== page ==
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The High Price of Getting it Wrong

The High Price of Getting it Wrong2

For a fund manager, a yes from Miles Collins* could make your year.

He controls over two thousand, four hundred million dollars of investments, for the Endowment Fund of Sydney University.

He and his team decide what to buy, hold, sell.

It’s not just the dollars behind the yes that matters.

It’s the prestige. The halo effect of dropping his name. That rockets the uptake of the fund by other investors. Confers bragging rights back at the office.

Opens the possibility of being allowed back again in the future, with a new offering.

But it’s easier to get into North Korea than get an audience with Miles.

It takes months of perseverance, guile, and charm to get past the first three gatekeepers. Just to have a few minutes with his EA. And she is razor-sharp.

So, the pitch just to get a meeting better be good. And cut through.

After all there are over 11,000 funds fighting to attract money. Each one eager to have an audience.

Only four are permitted into the inner sanctum each week.

For James, that is his job. To create meetings with potential buyers of investment funds. He’s very good at it, gets paid well for it, and enjoys the challenge.

He was thrilled to get one with Miles Collins for his client.

“that’s like a podium finish at the Olympics”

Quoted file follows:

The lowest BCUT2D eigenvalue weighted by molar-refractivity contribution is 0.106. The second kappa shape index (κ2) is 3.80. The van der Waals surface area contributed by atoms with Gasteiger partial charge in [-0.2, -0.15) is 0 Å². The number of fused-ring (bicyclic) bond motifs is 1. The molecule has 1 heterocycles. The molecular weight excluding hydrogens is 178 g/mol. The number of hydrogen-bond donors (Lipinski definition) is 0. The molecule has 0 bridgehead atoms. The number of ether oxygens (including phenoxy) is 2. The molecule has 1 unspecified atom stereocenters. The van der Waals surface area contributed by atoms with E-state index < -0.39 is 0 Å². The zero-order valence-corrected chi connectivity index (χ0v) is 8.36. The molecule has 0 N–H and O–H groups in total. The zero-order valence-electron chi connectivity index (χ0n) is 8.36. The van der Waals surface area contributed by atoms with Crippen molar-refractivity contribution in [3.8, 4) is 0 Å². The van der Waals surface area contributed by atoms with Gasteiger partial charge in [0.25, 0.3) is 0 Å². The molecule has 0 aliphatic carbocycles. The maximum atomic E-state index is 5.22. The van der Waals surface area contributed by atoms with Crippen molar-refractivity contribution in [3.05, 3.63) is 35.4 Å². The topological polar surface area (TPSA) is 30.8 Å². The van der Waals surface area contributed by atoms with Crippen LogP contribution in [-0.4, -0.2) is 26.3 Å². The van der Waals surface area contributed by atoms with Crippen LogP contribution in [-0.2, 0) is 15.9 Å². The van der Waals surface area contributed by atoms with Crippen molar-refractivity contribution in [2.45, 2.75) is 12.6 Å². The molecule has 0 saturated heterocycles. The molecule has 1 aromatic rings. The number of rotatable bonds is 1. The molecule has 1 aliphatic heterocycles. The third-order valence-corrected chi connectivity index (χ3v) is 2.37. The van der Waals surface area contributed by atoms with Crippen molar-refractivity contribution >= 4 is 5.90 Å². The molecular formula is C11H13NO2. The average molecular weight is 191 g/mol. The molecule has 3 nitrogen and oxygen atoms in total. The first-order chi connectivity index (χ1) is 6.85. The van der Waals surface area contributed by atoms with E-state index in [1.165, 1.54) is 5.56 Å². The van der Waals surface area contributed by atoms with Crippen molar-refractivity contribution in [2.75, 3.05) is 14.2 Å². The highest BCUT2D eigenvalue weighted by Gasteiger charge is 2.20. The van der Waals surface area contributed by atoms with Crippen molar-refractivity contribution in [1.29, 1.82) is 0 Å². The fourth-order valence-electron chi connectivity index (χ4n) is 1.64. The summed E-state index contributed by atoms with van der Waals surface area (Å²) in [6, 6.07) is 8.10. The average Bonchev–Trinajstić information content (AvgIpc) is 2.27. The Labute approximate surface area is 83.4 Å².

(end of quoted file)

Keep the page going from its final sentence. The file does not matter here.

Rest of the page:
Except his client stuffed it up

 Their pitch had no story, the fund had no reason to be.

Just the investment strategy and the usual eye-rolling stats about past performance. That everyone shows and which only matters at the end, as proof about the validity of the story. But they are not the story that grabs attention.

✘ He hadn’t role-played it, and he stumbled through it. A pitch or a presentation is a performance.

A CEO will typically spend fifteen to twenty hours over the course of a month preparing for the AGM. These are important moments.

✘ He didn’t listen to the intent behind the questions being asked.

James was distraught.

“I watched over sixty hours of networking, researching, strategising just to get the meeting crumble to dust before my eyes.”

It’s the same with any presentation you are making to people that hold influence. The power to open doors. To say yes.

Don’t squander it.

You never get the second chance to make a first impression.

And they do matter.

 

If you want help with your pitches and presentations get in touch.

Let’s have a conversation about the impact you want to achieve. And how we can help.

Next, read Is that your pitch?


*Name changed for privacy reasons

Posted on 21 Oct 2021

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